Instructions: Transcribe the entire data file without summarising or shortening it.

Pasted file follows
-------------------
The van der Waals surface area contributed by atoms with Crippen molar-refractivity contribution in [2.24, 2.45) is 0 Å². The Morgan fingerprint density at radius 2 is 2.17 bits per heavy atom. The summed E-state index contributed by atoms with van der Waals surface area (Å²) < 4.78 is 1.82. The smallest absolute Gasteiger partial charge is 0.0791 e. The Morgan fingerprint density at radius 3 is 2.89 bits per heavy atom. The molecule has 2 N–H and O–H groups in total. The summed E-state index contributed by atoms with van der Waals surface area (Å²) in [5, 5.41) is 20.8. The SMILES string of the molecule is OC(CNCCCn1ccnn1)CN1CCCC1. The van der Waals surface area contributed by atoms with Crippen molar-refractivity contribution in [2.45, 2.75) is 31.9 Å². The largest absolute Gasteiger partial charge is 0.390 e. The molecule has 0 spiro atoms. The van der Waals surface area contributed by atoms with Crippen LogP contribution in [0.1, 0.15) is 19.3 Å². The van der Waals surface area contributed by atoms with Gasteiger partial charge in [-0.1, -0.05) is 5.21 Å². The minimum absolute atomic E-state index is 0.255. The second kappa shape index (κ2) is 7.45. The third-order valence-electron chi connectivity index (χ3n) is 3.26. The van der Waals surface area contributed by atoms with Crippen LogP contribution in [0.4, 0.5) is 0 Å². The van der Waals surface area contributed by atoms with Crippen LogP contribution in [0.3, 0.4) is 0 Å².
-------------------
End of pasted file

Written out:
The van der Waals surface area contributed by atoms with Crippen molar-refractivity contribution in [2.24, 2.45) is 0 Å². The Morgan fingerprint density at radius 2 is 2.17 bits per heavy atom. The summed E-state index contributed by atoms with van der Waals surface area (Å²) < 4.78 is 1.82. The smallest absolute Gasteiger partial charge is 0.0791 e. The Morgan fingerprint density at radius 3 is 2.89 bits per heavy atom. The molecule has 2 N–H and O–H groups in total. The summed E-state index contributed by atoms with van der Waals surface area (Å²) in [5, 5.41) is 20.8. The SMILES string of the molecule is OC(CNCCCn1ccnn1)CN1CCCC1. The van der Waals surface area contributed by atoms with Crippen molar-refractivity contribution in [2.45, 2.75) is 31.9 Å². The largest absolute Gasteiger partial charge is 0.390 e. The molecule has 0 spiro atoms. The van der Waals surface area contributed by atoms with Crippen LogP contribution in [0.1, 0.15) is 19.3 Å². The van der Waals surface area contributed by atoms with Gasteiger partial charge in [-0.1, -0.05) is 5.21 Å². The minimum absolute atomic E-state index is 0.255. The second kappa shape index (κ2) is 7.45. The third-order valence-electron chi connectivity index (χ3n) is 3.26. The van der Waals surface area contributed by atoms with Crippen LogP contribution in [0.4, 0.5) is 0 Å². The van der Waals surface area contributed by atoms with Crippen LogP contribution in [0.3, 0.4) is 0 Å².